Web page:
Congress is closer to sending deficit bill to White House

By , Staff writer of The Christian Science Monitor

Congress is preparing to slam the political ball back into the President's court on deficit reduction. Both houses this week are expected to approve a compromise measure to mandate a balanced budget within five years. The agreement, reached by House and Senate negotiators late last week, finally gives lawmakers an escape from the long, embarrassing dilemma over rising federal deficits.

The proposal promises to slash deficits to meet targets each year, or else trigger automatic spending cuts in many government functions as early as next March.

With enactment of the balanced-budget plan, the next move will be up to President Reagan, who presents his fiscal 1987 budget in January.

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Congressional leaders are clearly skeptical that the administration can write a budget that includes defense increases that Mr. Reagan favors without tax hikes that he vehemently opposes.

``A lot of things are sort of closing in on the White House,'' said Senate majority leader Robert Dole yesterday on NBC's ``Meet the Press.'' The Reagan administration has been pushing for deficit cuts, said the Kansas Republican, adding, ``Right now the moment of truth is about to arrive.''

Bob Packwood (R) of Oregon, chairman of the Senate Finance Committee, said that if the President insists on a 3 percent growth for defense, then 30 to 50 federal programs would have to be dismantled unless taxes were raised.

Majority leader Dole said Sunday that there was ``no way'' that Congress would go along with eliminating so many programs.

Treasury Secretary James A. Baker III says many of the spending cuts the administration may propose in its 1987 budget could be items the President submitted previously and Congress rejected. ``If at first you don't succeed, try, try again,'' he notes.

The clear implication from congressional leaders is that they will not go along with big defense increases. While almost no one is willing to lead the charge for tax increases, some members of both parties say they hope the balanced-budget crunch will convince Reagan to support new taxes.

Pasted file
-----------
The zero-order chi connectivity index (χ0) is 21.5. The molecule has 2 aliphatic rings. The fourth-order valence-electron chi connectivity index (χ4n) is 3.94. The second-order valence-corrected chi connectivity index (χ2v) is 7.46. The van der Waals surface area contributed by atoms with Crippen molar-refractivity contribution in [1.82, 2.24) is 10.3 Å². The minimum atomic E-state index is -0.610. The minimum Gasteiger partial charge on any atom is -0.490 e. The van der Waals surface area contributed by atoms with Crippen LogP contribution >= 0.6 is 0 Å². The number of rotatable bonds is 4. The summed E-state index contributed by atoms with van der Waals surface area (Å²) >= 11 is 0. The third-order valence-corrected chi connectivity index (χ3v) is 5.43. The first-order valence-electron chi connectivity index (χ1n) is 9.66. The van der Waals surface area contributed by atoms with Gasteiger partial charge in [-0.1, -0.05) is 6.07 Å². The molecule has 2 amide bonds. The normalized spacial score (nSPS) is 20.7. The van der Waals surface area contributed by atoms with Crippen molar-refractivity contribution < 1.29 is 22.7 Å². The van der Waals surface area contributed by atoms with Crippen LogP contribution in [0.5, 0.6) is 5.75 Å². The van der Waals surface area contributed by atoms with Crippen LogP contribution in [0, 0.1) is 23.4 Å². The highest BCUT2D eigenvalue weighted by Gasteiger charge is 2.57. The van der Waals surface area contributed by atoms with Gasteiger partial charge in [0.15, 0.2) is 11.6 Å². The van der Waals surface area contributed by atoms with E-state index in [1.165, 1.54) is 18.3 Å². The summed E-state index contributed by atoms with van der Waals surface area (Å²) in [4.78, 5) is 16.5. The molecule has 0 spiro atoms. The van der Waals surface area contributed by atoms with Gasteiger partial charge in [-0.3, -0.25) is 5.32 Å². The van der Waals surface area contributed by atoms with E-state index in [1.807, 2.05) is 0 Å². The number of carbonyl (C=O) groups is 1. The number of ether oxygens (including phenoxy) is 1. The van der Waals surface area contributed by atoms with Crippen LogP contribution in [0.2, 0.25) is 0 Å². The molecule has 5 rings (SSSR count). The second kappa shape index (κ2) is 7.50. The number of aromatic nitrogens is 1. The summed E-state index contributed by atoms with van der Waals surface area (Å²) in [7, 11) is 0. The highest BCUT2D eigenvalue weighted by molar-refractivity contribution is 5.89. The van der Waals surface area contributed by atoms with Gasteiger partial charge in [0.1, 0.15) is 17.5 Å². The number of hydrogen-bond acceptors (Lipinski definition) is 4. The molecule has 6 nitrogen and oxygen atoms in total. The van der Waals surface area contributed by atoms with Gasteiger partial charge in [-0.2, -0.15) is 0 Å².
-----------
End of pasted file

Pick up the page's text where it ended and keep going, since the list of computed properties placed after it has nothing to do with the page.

For its part, the Reagan administration has long endorsed the balanced-budget proposal. But Reagan officials have also stood by their plans for defense increases. Many on Capitol Hill see the two positions as contradictory.

While the balanced-budget law resolves problems with the budget process on Capitol Hill, it does not yet mean agreement in Washington over how to reduce deficits. Many of the central struggles over priorities remain unresolved and passage of a law that can be repealed later or overturned as unconstitutional does not guarantee a balanced budget.

The proposed law is generally known as the Gramm-Rudman bill for its original cosponsors Sens. Phil Gramm (R) of Texas and Warren B. Rudman (R) of New Hampshire.

Among the principal requirements of the legislation:

A balanced budget would be required by fiscal 1991, which begins Oct. 1, 1990. Deficit targets would be $144 billion in 1987 and go down by $36 billion each year until 1991. (The current year's deficit is forecast at close to $200 billion.) If estimates show a deficit of more than $10 billion above the target in any given year, Congress must either make more cuts or else the president must make automatic cuts in certain programs.

Unless Congress can reduce this fiscal year's deficit by March 1, automatic cuts of up to $11.6 billion will be made in federal programs. The White House has won an agreement for more flexibility in making cuts in defense for 1986.

Social security, seven antipoverty programs, and veterans pensions would be exempt from automatic cuts. If the automatic reductions go into effect, half would be taken from defense and half from nondefense spending.

If the country falls into an economic slump, the requirements for reducing the deficit would be eased. A slump would be defined as two successive quarters in which growth was 1 percent or lower.

A speedy review by federal courts is required to determine the law's constitutionality. Scholars have raised questions about whether the measure would change the balance of power between the branches of government.

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